Article of the Week

This Week, Something Completely Different; Alastair and Richard Discuss Dispensary Design.

Two short Question and Answer Sessions on the importance of Dispensary Design and how this can affect your profitability.

Alastair and Richard Discuss Dispensary Design

Your dispensary design and layout is as important as your staff professionalism and your systems and processes. Get it right and you are onto a winner, get it wrong and you will lose income and sadly you may lose patients.

More Dispensary Design Discussions

For an informal discussion about your dispensary design and your options why not email Richard Kay via

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Stock Control is Vital for your Dispensary

FAQs – Stock Rotation, Stock Layout and Stock Control

Question – My Lead GP has asked me to review how often we check the shelves and stock dates as we check every three months – how often do most dispensaries check their stock dates?

Answer – Me and Alastair talked this through, and our opinion is that really a stock check on dates should be carried out on a monthly basis. And make sure that stock rotation is carried out at the same time, and check that new stock has not been put at the front of the shelf! New stock must be placed at the back of the shelving.

If it is “difficult” or “hassle” to put new stock in the back of the shelving system, then human nature can often kick in, and busy dispensers will resort to putting stock at the front of the shelf when under pressure. Most times with the intention of moving/rotating this stock at a later date, when less busy.

This is something which Richard Kay of Pharmacy Storage Solutions and I have spoken about a few times, poos shelf design leads to poor stock rotation, which leads to out of date stock, which leads to losses in the dispensary.

Your dispensary layout is something the GP partners CAN control, to minimise stock losses the shelf design is essential. New shelving is not going to break the bank either, and money spent on new shelving, or a dispensary refit pays for itself, usually within a year or two at most.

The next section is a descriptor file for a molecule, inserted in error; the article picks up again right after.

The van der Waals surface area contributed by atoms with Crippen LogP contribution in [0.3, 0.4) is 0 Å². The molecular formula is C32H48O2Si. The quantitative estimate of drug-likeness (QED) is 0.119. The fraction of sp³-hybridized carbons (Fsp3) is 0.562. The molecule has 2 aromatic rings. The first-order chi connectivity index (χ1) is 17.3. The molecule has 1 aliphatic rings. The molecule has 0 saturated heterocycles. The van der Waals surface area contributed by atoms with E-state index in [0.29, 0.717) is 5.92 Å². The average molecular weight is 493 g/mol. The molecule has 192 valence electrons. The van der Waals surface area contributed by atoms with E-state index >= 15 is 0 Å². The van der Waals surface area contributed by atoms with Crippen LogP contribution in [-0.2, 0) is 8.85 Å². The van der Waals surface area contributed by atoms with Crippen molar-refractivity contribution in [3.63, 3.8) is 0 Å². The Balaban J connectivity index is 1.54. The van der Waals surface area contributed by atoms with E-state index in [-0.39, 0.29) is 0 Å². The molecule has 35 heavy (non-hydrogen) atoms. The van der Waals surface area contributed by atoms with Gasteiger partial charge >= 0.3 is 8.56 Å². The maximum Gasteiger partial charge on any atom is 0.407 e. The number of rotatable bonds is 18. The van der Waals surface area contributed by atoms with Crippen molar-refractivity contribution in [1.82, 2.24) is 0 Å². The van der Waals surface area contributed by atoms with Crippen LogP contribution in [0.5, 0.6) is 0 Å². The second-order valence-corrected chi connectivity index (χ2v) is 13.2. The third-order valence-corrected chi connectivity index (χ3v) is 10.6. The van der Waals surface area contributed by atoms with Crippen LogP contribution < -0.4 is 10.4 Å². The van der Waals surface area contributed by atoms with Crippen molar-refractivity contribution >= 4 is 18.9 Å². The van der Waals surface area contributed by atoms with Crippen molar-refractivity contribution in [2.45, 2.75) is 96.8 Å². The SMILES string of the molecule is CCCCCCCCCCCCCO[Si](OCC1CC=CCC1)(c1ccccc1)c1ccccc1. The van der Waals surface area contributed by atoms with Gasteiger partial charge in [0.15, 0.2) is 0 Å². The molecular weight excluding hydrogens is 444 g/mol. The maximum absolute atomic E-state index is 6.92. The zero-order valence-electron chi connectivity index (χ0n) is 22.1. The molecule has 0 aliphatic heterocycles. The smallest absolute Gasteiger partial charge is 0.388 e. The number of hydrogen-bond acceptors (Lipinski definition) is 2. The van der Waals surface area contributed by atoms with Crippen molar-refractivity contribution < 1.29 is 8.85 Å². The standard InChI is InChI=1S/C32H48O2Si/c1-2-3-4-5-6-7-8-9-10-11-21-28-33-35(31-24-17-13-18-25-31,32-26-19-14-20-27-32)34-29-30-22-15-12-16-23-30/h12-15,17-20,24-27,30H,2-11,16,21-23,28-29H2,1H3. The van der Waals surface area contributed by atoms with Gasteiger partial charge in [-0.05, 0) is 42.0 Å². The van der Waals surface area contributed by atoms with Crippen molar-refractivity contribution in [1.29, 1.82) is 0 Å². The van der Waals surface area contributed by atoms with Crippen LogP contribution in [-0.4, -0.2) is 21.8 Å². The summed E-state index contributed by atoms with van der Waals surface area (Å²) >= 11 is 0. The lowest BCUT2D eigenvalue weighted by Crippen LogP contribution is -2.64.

If you have time in your dispensary one idea is to use a system where you put a coloured sticker on short-dated packs to let everyone know which items need to be dispensed as quickly as possible. So, use a small red sticker for those packs of stock within three months of their expiration date. Depending on your shelving system this needs to be on the top or end of the box which faces the dispenser as a reminder.

Question – How Should I organise my stock?

Over the years I have been asked this question many times.

It really depends on the layout and design of the dispensary, as well as the actual size and space available. Many dispensaries are tiny and if they are not ergonomically laid out, can reduce the efficiency of dispensing and lead to a poor system of storage for medicines.

Simply put your stock should be organised by generic name, alphabetically from top left to bottom right. Preferably across one wall if possible, to avoid spaghetti walking. The shelves should also be low enough that all members of staff can reach the items on the top shelf without resorting to the dreaded “elephant’s foot”.

All fast-moving lines should be ordered in bulk, making sure that the best possible price is paid and the most profit generated.

If you are in any doubt about your dispensary layout or processes then get a fresh pair of eyes to come and take a look at what you are doing, often they can spot a problem or solution that isn’t always that easy to see when it is your own working dispensary.

And finally try and make sure that Look Alike Sound Alike [LASA] medicines aren’t stored too closely together and make sure that all dispensary staff are fully trained on LASAs. These are medicines where the possibility of a picking error is higher than normal. Take extra care with LASAs when putting away your delivery each day.

Examples include:

Amipicillin and Amoxicillin

Prochlorperazine  Prednisolone

Quetiapine Quinine

A great slide deck to learn more about LASAs can be found here:

Look-Alike Sound-Alike resources (

Question – How much stock should we hold in the dispensary?

Answer – As little as possible, is the short answer. Your first line wholesaler will do two deliveries per day usually and they should be your main source of medicine stock. If they can do same day/next day deliveries of most medicines, then why not let them take that burden from your shoulders?

Of course, there are items which are in short supply, not much you can really do about that other than keep an eye on what is coming up as Out of Stock on your order pad.

But going back to the value of stock on your shelves or amount of stock to hold, probably about two weeks stock is a good medium position on stock holding. Some retail pharmacies would hold less than that, but it’s a good compromise.

Most dispenseries and pharmacies really do not want to mess around with owings, it is messy and costs time and money.

If you are interested in having a chat with Richard about your dispensary design and layout please email


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